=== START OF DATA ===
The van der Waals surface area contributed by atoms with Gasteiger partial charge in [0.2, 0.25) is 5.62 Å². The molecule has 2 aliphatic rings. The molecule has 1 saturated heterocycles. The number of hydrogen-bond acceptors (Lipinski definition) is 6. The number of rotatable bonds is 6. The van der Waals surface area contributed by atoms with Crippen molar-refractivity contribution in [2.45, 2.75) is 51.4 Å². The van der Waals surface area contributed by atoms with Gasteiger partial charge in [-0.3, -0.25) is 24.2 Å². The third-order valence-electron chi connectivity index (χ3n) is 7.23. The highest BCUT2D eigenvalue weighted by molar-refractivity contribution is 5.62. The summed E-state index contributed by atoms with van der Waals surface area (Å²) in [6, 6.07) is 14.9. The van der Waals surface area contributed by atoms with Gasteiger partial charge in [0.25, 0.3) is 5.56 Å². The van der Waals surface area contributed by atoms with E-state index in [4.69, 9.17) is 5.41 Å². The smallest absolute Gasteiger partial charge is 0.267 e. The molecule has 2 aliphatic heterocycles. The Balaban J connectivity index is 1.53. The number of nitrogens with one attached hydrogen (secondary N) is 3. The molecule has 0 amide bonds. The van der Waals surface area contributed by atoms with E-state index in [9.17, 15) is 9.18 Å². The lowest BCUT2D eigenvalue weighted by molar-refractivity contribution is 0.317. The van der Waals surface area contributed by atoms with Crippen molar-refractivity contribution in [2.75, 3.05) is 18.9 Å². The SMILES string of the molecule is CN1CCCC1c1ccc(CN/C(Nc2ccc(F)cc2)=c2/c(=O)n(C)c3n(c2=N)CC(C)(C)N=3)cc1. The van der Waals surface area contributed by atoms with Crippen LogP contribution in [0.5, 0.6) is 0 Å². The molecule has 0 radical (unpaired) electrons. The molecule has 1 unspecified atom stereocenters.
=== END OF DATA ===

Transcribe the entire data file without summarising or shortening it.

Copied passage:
The van der Waals surface area contributed by atoms with Gasteiger partial charge in [0.2, 0.25) is 5.62 Å². The molecule has 2 aliphatic rings. The molecule has 1 saturated heterocycles. The number of hydrogen-bond acceptors (Lipinski definition) is 6. The number of rotatable bonds is 6. The van der Waals surface area contributed by atoms with Crippen molar-refractivity contribution in [2.45, 2.75) is 51.4 Å². The van der Waals surface area contributed by atoms with Gasteiger partial charge in [-0.3, -0.25) is 24.2 Å². The third-order valence-electron chi connectivity index (χ3n) is 7.23. The highest BCUT2D eigenvalue weighted by molar-refractivity contribution is 5.62. The summed E-state index contributed by atoms with van der Waals surface area (Å²) in [6, 6.07) is 14.9. The van der Waals surface area contributed by atoms with Gasteiger partial charge in [0.25, 0.3) is 5.56 Å². The van der Waals surface area contributed by atoms with E-state index in [4.69, 9.17) is 5.41 Å². The smallest absolute Gasteiger partial charge is 0.267 e. The molecule has 2 aliphatic heterocycles. The Balaban J connectivity index is 1.53. The number of nitrogens with one attached hydrogen (secondary N) is 3. The molecule has 0 amide bonds. The van der Waals surface area contributed by atoms with E-state index in [9.17, 15) is 9.18 Å². The lowest BCUT2D eigenvalue weighted by molar-refractivity contribution is 0.317. The van der Waals surface area contributed by atoms with Crippen molar-refractivity contribution in [2.75, 3.05) is 18.9 Å². The SMILES string of the molecule is CN1CCCC1c1ccc(CN/C(Nc2ccc(F)cc2)=c2/c(=O)n(C)c3n(c2=N)CC(C)(C)N=3)cc1. The van der Waals surface area contributed by atoms with Crippen LogP contribution in [0.5, 0.6) is 0 Å². The molecule has 0 radical (unpaired) electrons. The molecule has 1 unspecified atom stereocenters.